For the sake of the health of these dogs, they want the breeding of English bulldogs to be banned.

flat-nosed dogs like english bulldogThey are prone to develop certain pathologies that negatively affect their quality of life, such as respiratory difficulties and eye diseases. For animal welfare reasons, in recent years Some countries restricted breeding various breeds of flat-faced dogs. Norway and the Netherlands, for example, are some of the countries that have imposed restrictions on the breeding of the English bulldog.

A study published in the journal Canine Medicine and Genetics explains that dogs of this breed are at high risk for respiratory, eye and skin ailments. extreme physical featureslike a shorter nose, folded skin and a stocky body.

If breed standards are not redefined, the authors more moderate featuresEngland may ban their breeding.

A breed chosen for its extreme physical characteristics

English bulldog was chosen for Bullfighting: Bullfightingwhere its name comes from.

In 1835 the UK Parliament passed the Animal Cruelty Act, which among other things prohibited these fights. The breed’s loss of usefulness caused the ancient bulldog to decline and was replaced by the modern English bulldog.

A bull throwing a dog into the air during ‘bull bait’ Samuel Henry Alken/wikimedia


Over the years, this dog has been selected to be less aggressive than its predecessor while simultaneously improving its physical appearance both on the face (flatter nose and more prominent facial wrinkles) and body (thicker body and stubby).

Over time, the English bulldog has developed into a show and companion breed. Its physical features are a short (brachiocephalic) skull, protruding jaw, skin folds, and a stocky build.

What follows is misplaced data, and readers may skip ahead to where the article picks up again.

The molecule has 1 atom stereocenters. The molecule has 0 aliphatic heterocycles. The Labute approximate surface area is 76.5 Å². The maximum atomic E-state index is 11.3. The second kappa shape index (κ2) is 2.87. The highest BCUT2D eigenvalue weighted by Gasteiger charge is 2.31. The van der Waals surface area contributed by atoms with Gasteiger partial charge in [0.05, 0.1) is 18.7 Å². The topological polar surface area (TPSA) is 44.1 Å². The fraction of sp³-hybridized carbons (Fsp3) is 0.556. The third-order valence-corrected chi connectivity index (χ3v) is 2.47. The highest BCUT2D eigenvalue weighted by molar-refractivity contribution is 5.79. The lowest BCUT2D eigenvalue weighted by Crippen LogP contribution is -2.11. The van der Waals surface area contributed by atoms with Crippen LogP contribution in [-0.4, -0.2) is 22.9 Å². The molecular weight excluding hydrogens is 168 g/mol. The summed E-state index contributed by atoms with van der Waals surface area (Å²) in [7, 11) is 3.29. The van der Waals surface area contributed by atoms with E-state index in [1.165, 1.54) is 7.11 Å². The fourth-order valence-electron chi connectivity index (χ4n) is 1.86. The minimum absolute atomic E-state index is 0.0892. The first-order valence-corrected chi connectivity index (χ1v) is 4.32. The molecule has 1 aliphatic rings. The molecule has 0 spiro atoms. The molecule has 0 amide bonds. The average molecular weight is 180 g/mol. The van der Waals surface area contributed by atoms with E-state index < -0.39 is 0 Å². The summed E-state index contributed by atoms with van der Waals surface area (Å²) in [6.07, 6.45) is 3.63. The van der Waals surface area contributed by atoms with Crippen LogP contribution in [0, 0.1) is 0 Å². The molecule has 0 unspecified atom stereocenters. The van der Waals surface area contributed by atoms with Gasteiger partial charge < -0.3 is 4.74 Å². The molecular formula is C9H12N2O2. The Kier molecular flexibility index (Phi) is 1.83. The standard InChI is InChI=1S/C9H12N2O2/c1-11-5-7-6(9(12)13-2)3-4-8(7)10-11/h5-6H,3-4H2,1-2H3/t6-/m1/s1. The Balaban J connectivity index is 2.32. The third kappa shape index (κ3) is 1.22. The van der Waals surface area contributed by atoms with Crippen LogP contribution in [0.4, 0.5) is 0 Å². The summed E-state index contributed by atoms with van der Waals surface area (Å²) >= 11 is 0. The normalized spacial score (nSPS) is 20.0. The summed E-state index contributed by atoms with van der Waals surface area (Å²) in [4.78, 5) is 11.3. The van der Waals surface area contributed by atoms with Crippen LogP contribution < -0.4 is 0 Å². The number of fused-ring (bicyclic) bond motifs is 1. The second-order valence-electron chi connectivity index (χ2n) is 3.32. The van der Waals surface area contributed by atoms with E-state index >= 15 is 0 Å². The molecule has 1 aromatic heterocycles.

susceptibility to disease

The study’s authors, from the Royal Veterinary College RVC in London, compared the risk of suffering from certain diseases. common disorders Among English bulldogs and dogs of other breeds.

To do this, they used the VetCompass database, a nonprofit project from RVC. examining the types and frequency of health problems in companion animalsto identify risk factors.

VetCompass collects millions of clinical records from veterinary care facilities for researchers and veterinarians to access to improve the health and well-being of pets.

In this study, the authors analyzed the clinical records of 2,662 English bulldogs and 22,039 other breeds of dogs. Data came from across the UK and is from 2016.

The authors evaluated 43 common diseases in dogs, including dermatitis, heart murmurs, respiratory and eye diseases..

english bulldog agencies


According to the analysis results, lEnglish bulldogs are twice as likely to be diagnosed as other dogs with at least one disorder. The genus is predisposed to 24 of 43 diseases, ie more than 50% of analyzed pathologies.

Compared to other dogs, English bulldogs The risk of developing dermatitis in skin folds is 38.12 times higher.

The eyes of many animals have a protective structure called the pleasing membrane or ‘protective membrane’.third eyelid‘ is home to a tear gland. The drooping of the second causes the third eyelid to protrude as a red, swollen mass in the inner corner of the eye. This condition is common in dogs and is commonly ‘cherry eye’.